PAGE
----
And of course the more you do it, the bigger your muscles get.
In simple terms, that’s what happens. But as the now budding scientist that you are, you’re thirsty to know more.
Essentially, exercise stresses your muscles, forcing them to adapt by growing bigger and stronger. These changes take place on a minute cellular levels, and over time, result in noticeable differences to overall aesthetics.
The mechanisms of muscle hypertrophy
When it comes to muscle science, it’s been theorized that hypertrophy can occur in three distinct ways.
- Mechanical tension
- Metabolic stress
- Muscle damage
This refers to direct changes to the filaments within each sarcomere, due to mechanical forces on muscle tissue itself. When you increase the mechanical force (the load you lift for a given rep range), you increase ‘mechanotransduction‘. This triggers some chemical signalling changes that result in growth of muscle filaments.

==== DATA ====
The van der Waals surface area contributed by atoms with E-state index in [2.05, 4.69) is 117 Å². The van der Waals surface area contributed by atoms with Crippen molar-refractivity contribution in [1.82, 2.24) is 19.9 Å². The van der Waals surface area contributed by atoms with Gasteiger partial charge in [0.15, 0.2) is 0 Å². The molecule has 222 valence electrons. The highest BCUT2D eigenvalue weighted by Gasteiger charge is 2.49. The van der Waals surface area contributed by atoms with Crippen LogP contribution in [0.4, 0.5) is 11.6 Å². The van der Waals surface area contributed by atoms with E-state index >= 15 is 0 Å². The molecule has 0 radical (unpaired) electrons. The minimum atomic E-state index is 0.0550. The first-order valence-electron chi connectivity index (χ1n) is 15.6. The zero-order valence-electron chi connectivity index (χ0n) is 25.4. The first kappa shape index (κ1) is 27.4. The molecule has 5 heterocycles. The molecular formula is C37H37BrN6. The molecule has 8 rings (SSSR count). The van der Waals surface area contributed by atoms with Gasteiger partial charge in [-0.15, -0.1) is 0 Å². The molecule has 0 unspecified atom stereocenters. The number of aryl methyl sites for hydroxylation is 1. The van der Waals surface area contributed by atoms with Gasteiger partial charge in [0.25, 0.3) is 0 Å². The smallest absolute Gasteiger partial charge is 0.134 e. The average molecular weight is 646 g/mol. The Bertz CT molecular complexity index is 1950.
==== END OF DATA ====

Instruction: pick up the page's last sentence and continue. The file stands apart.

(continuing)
Basically, lift heavy and muscle grows.
Working hard to lift heavier weights helps to increase mechanical tension. This falls in line with the principles of progressive overload and should form the basis of your strength program to cause muscle hypertrophy.[infobox]
Bro Point: Mechanical tension is optimized when heavier weights are used within a given number reps. Longer rest periods help to keep the load high and productivity maximized.[/infobox]
Unlike mechanical tension, metabolic stress is more to do with the build-up of by-products in the muscle cell during weight lifting.
These include things like hydrogen and inorganic phosphates.
The various metabolite by-products have an effect on muscle hypertrophy by causing cellular swelling, elevated anabolic hormone levels, increased muscle fiber fatigue and indirect influence on muscle remodeling.